Sex education, conservative culture, and religious values
Tits and tats about intimacy and Islam
Accurate, quality information about sexual health is hard to come by in, well, most of the world. It’s particularly difficult to access in Arab countries where conservative culture intersects with Islamic values. Dr. Deemah Salem is changing that.
In this week’s episode, Kassia is talking with Salem, an OB-GYN and sex educator in the United Arab Emirates. Since moving from Chicago to Dubai in 2014, Salem has defied tradition and delivered sex education to women, not only through her OB-GYN practice, but through her Instagram account. With more than 20k followers, she answers questions, busts myths, and provides education to women for whom sexual health is often a taboo topic.
In that spirit, we’ve gone ahead and rounded up some of the best resources on this all too often intimidating topic. Here’s a round up of all things sex, religion, and conservative culture:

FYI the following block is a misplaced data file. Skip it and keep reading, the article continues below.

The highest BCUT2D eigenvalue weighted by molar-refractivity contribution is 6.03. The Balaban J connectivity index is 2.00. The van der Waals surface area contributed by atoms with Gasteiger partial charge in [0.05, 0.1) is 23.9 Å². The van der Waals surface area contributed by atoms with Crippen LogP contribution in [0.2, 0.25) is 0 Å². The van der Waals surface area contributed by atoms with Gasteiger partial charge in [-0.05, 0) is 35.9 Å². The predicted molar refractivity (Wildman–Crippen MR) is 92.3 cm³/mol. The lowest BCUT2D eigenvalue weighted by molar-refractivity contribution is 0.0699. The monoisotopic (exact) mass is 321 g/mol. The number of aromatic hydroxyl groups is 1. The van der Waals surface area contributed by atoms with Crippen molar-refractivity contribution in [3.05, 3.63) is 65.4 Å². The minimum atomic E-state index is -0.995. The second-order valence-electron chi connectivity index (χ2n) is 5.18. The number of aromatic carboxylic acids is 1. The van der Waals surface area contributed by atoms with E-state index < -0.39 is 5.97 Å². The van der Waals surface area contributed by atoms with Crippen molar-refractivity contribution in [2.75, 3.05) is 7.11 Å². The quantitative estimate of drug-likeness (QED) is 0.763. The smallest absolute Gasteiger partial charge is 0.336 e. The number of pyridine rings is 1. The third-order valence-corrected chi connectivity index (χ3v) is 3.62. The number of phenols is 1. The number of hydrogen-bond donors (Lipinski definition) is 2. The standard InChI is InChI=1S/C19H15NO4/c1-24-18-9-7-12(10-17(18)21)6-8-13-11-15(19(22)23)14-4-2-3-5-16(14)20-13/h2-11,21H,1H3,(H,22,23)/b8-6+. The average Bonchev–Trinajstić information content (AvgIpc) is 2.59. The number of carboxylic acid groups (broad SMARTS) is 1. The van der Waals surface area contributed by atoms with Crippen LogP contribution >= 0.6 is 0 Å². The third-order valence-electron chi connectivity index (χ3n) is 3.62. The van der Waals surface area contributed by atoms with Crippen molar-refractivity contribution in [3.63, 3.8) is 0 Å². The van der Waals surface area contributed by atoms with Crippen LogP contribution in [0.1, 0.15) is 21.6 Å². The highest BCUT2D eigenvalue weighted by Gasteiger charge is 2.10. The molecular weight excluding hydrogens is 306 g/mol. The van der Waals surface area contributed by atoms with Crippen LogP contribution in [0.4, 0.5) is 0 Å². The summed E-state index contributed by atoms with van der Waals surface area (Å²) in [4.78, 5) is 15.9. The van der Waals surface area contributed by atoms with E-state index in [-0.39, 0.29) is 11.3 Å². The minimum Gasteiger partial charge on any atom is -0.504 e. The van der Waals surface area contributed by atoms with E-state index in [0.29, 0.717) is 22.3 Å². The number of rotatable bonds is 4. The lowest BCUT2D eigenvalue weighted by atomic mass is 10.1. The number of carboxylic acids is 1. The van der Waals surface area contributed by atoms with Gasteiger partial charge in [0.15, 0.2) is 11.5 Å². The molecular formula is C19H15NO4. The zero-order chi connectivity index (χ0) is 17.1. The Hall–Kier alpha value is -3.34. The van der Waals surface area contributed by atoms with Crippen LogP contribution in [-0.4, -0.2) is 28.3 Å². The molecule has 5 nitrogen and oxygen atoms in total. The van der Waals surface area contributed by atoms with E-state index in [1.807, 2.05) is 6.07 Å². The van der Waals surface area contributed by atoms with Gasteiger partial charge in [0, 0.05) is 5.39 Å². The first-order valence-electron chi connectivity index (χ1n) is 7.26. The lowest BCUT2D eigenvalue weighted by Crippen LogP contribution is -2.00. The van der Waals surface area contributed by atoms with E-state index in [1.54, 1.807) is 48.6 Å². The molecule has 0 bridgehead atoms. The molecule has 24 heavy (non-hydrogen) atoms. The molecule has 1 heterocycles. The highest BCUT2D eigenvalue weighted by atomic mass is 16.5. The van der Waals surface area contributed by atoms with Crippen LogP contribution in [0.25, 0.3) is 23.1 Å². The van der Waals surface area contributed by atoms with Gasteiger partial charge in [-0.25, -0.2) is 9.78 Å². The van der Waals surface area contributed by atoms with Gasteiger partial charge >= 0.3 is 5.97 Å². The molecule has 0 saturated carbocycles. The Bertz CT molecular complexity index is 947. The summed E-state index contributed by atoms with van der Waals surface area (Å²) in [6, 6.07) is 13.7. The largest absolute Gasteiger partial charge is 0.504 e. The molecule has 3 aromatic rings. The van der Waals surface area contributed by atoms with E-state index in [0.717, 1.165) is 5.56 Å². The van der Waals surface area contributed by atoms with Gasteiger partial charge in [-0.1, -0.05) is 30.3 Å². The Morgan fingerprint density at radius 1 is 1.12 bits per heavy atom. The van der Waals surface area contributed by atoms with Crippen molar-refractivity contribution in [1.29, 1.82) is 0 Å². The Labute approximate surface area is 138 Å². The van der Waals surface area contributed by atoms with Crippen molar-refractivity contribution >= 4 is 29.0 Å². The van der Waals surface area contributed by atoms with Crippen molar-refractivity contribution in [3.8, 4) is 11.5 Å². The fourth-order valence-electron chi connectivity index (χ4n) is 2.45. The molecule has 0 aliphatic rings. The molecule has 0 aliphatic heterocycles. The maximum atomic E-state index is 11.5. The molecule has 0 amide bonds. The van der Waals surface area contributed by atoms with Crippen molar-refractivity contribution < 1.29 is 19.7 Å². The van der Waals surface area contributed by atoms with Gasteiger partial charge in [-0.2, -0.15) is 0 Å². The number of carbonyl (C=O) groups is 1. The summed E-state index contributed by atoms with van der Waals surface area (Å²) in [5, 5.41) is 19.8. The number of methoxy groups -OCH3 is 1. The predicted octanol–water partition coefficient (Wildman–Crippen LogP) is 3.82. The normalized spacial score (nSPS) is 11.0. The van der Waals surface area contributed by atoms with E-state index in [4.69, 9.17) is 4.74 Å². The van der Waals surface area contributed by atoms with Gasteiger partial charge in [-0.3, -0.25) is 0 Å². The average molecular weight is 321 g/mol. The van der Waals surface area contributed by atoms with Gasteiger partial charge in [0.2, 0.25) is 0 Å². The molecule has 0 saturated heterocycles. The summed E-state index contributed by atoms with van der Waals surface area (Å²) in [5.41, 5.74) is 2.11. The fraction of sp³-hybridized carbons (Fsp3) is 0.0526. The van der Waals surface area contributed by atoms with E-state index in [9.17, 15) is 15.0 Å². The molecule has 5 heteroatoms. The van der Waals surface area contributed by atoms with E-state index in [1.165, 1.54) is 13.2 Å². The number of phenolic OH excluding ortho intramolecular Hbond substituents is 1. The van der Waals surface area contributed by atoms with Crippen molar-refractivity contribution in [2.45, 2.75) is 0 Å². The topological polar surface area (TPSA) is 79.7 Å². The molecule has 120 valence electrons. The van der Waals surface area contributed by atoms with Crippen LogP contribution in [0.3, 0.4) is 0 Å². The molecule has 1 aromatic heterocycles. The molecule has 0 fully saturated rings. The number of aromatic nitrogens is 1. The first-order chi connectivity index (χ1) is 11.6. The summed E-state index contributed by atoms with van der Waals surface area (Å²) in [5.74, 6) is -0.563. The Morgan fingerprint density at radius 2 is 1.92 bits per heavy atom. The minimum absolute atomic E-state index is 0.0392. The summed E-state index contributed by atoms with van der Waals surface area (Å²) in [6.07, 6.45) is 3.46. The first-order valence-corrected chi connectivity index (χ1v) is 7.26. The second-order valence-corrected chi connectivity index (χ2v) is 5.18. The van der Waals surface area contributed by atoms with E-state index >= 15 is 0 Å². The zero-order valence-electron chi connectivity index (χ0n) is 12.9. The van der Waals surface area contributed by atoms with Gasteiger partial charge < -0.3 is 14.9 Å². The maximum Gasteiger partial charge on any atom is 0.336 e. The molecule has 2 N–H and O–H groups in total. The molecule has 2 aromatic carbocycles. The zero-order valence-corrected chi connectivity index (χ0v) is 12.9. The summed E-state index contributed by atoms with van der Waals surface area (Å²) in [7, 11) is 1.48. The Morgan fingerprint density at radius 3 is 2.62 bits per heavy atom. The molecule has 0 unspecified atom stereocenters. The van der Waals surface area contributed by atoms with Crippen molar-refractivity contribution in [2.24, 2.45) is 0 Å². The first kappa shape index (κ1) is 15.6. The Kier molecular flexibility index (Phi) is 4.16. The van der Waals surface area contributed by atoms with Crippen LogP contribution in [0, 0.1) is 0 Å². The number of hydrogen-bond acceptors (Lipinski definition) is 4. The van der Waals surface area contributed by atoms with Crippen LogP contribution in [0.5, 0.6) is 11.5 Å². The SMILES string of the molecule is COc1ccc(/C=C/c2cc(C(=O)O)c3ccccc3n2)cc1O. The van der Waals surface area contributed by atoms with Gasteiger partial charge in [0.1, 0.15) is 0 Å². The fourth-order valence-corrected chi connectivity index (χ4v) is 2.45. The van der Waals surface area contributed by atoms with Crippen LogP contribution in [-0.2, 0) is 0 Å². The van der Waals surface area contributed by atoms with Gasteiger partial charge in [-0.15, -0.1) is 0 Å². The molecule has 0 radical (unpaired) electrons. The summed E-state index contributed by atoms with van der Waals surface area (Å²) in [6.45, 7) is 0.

READY TO LEARN?
- “If you really want to know a people, start by looking inside their bedrooms,” says Shereen El Feki, who traveled through the Middle East for five years, talking to people about sex. Watch El Feki’s TED talk or pick up a copy of her book, Sex and the Citadel.
- Dr. Deemah Salem takes to Instagram to deliver sex education
- “It’s offensive to link misogyny to one religion”: what a Muslim feminist wants you to know about Islamophobia.
- Sex education: the Arab Spring’s greatest success?
- Egypt’s sexual revolutionaries tackling the tyranny within
- Religion, culture, and the changing roles of women in the Middle East
- Discover Mauj and their incredible storytelling project, Hakawatiyya. In Arab cultures, the hakawati (or storyteller) was a traditionally male role. Mauj’s hakawatiyyas are women who have chosen to come forward to tell the stories of others who chose to remain anonymous. [CW: rape and sexual violence]
- Personal reflections at the intersection of Islam and intimacy
- Dr. Deemah Salem in the New York Times: Sex education, one Instagram post at a time.
- Social media has provided millions of Arab women with access to sex education, but are the platforms’ community standards unfairly limiting that education?